A gecko's tail continues to flip, flop and wriggle long after it has dropped off the lizard's body.
Now a new study proposes the tail is preprogrammed for random movement to foil predators while the rest of the gecko makes a speedy getaway.
Since the secret appears to be neurons that can generate movement without direct instructions from the brain, future research could benefit humans and other animals that have sustained spinal cord injuries.
In the gecko's case, its tail is actually an extension of its spinal cord. No other animal, however, appears to be able to self-amputate a body part that can later move. It would be like a person dropping off one leg that continues to hop around while the rest of the person escapes.
"Other animals can lose appendages, such as spiders, sea stars and lobsters, but the purpose isn't to distract a predator like the lizard tail," lead author Timothy Higham told Discovery News, explaining that these other animals just have the still-remarkable ability to regenerate the lost body part.
Higham, an assistant professor in the Department of Biological Sciences at Clemson University, and co-author Anthony Russell studied the moving tail phenomenon on four leopard geckos.
They first anesthetized the reptiles in order to implant electrodes on various parts of the geckos' bodies. Once recovered, the geckos had their tails lightly pinched by the scientists, causing each lizard to release its tail through a series of muscle contractions.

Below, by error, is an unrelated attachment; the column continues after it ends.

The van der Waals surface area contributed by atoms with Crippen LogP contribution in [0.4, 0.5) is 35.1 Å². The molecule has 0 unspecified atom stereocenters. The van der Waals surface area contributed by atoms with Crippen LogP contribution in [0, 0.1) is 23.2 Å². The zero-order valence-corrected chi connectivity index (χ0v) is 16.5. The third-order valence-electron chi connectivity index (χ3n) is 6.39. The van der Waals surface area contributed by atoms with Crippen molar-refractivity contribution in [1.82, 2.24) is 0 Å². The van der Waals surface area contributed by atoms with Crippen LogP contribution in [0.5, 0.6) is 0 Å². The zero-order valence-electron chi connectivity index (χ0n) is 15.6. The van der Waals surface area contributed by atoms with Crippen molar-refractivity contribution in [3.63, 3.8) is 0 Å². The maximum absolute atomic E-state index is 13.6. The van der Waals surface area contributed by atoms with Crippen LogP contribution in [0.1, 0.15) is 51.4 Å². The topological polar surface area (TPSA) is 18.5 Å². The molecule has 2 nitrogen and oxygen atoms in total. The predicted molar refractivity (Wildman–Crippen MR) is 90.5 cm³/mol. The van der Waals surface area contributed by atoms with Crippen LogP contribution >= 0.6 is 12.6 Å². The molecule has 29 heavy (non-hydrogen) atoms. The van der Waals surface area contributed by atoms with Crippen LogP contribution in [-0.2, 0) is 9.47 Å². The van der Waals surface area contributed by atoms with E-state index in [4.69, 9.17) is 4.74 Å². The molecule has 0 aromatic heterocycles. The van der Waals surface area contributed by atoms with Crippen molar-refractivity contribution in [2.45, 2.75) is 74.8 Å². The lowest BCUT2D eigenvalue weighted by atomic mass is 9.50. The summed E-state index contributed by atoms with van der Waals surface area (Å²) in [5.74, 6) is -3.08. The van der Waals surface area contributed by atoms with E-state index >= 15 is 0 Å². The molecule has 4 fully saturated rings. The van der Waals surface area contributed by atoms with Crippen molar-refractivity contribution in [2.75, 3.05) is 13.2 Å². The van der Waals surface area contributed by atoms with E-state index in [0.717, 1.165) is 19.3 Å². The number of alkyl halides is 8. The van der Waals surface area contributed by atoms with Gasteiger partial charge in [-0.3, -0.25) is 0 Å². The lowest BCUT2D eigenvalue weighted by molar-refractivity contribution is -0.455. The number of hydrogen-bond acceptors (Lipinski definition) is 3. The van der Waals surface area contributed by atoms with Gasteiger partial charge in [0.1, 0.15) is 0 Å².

"These muscular contractions cause the vertebra to break in half, and the tail falls off," Higham explained.
He and Russell next placed the tails in a filming arena. Using a high-speed video camera, they determined each tail continued to wriggle, as well as to lunge by pushing with its tip. The tails could flip up to 1.2 inches in height by themselves. The complex movements lasted for up to 30 minutes.
The findings are published in the latest Royal Society Biology Letters.
Previously it was thought the phantom tail movements relied on sensory feedback from the environment. Higham and his colleagues could find no evidence for that.
Instead, it appears that multiple rhythm generators produced by the gecko's spinal cord interact and continue to do so even after the tail leaves the animal's body.
Like an MP3 player set to random play, the tail then moves in a random manner that can look realistic to a puzzled, observing predator. The gecko benefits because the predator often goes after the tail while the now lighter lizard runs away.
Although the gecko can grow its tail back in six to eight weeks, the process is costly since "many geckos store a large amount of fat in the tail," Higham said. Often the gecko will try to return to the self-amputation site to consume its lost appendage, in order to regain some of the lost nutrients.
Even so, its regrown tail often looks different and may not exhibit such effective automated movement if it, too, must be later released from the animal's body.
Nevertheless, the scientists are hopeful that "understanding the modulation of spinal cord circuitry used in rhythmic behaviors will enhance the development of new treatments to assist recovery after spinal cord damage," Higham said.
Gary Gillis, an assistant professor in the Department of Biological Sciences at Mount Holyoke College, told Discovery News that other studies on this subject have mostly focused on the gecko's response to losing its tail, but this "new paper instead focuses on what the tail does after losing its lizard."
Gillis was "particularly intrigued" with the idea of the phantom moving tail "as a model preparation for studies of central pattern generation."
He added: "It's looking like studying lost lizard tails might end up telling us about a lot more than just the lizards that lost them."